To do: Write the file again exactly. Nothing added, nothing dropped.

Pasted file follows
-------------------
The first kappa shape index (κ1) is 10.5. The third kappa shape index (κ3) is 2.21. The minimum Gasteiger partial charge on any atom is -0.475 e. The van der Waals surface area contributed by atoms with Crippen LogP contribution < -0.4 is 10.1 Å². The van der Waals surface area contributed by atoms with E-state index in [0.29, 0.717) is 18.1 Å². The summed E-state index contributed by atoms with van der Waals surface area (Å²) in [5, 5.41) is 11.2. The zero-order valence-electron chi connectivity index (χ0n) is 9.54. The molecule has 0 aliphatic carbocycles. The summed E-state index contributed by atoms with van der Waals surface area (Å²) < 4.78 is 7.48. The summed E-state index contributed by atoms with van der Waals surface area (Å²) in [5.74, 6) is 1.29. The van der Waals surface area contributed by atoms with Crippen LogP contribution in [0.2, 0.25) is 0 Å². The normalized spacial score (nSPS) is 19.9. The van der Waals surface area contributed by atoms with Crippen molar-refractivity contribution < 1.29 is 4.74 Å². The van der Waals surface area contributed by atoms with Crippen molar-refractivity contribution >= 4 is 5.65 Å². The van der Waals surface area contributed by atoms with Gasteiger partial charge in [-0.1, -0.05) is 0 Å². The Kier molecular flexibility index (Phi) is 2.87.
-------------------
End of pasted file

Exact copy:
The first kappa shape index (κ1) is 10.5. The third kappa shape index (κ3) is 2.21. The minimum Gasteiger partial charge on any atom is -0.475 e. The van der Waals surface area contributed by atoms with Crippen LogP contribution < -0.4 is 10.1 Å². The van der Waals surface area contributed by atoms with E-state index in [0.29, 0.717) is 18.1 Å². The summed E-state index contributed by atoms with van der Waals surface area (Å²) in [5, 5.41) is 11.2. The zero-order valence-electron chi connectivity index (χ0n) is 9.54. The molecule has 0 aliphatic carbocycles. The summed E-state index contributed by atoms with van der Waals surface area (Å²) < 4.78 is 7.48. The summed E-state index contributed by atoms with van der Waals surface area (Å²) in [5.74, 6) is 1.29. The van der Waals surface area contributed by atoms with Crippen LogP contribution in [0.2, 0.25) is 0 Å². The normalized spacial score (nSPS) is 19.9. The van der Waals surface area contributed by atoms with Crippen molar-refractivity contribution < 1.29 is 4.74 Å². The van der Waals surface area contributed by atoms with Crippen molar-refractivity contribution >= 4 is 5.65 Å². The van der Waals surface area contributed by atoms with Gasteiger partial charge in [-0.1, -0.05) is 0 Å². The Kier molecular flexibility index (Phi) is 2.87.